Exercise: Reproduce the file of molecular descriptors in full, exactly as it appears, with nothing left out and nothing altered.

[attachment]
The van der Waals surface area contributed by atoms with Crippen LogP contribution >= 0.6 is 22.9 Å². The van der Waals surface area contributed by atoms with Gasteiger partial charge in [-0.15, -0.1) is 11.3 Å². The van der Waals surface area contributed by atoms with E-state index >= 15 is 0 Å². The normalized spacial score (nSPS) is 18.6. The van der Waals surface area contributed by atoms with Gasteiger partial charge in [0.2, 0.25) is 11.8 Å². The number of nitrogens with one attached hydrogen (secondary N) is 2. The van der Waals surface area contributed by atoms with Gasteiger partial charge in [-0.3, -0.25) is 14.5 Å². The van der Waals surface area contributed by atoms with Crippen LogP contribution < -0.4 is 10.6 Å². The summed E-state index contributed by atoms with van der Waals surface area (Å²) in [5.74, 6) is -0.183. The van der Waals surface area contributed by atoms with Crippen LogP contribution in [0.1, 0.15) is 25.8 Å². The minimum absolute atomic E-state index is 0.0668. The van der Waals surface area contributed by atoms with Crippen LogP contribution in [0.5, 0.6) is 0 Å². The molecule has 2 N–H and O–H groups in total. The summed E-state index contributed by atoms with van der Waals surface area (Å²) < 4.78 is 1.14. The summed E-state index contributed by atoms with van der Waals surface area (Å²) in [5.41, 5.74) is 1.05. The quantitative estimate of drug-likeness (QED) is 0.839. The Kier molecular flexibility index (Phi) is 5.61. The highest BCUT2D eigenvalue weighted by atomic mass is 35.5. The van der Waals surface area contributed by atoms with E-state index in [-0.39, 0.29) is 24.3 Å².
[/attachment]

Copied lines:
The van der Waals surface area contributed by atoms with Crippen LogP contribution >= 0.6 is 22.9 Å². The van der Waals surface area contributed by atoms with Gasteiger partial charge in [-0.15, -0.1) is 11.3 Å². The van der Waals surface area contributed by atoms with E-state index >= 15 is 0 Å². The normalized spacial score (nSPS) is 18.6. The van der Waals surface area contributed by atoms with Gasteiger partial charge in [0.2, 0.25) is 11.8 Å². The number of nitrogens with one attached hydrogen (secondary N) is 2. The van der Waals surface area contributed by atoms with Gasteiger partial charge in [-0.3, -0.25) is 14.5 Å². The van der Waals surface area contributed by atoms with Crippen LogP contribution < -0.4 is 10.6 Å². The summed E-state index contributed by atoms with van der Waals surface area (Å²) in [5.74, 6) is -0.183. The van der Waals surface area contributed by atoms with Crippen LogP contribution in [0.1, 0.15) is 25.8 Å². The minimum absolute atomic E-state index is 0.0668. The van der Waals surface area contributed by atoms with Crippen LogP contribution in [0.5, 0.6) is 0 Å². The molecule has 2 N–H and O–H groups in total. The summed E-state index contributed by atoms with van der Waals surface area (Å²) < 4.78 is 1.14. The summed E-state index contributed by atoms with van der Waals surface area (Å²) in [5.41, 5.74) is 1.05. The quantitative estimate of drug-likeness (QED) is 0.839. The Kier molecular flexibility index (Phi) is 5.61. The highest BCUT2D eigenvalue weighted by atomic mass is 35.5. The van der Waals surface area contributed by atoms with E-state index in [-0.39, 0.29) is 24.3 Å².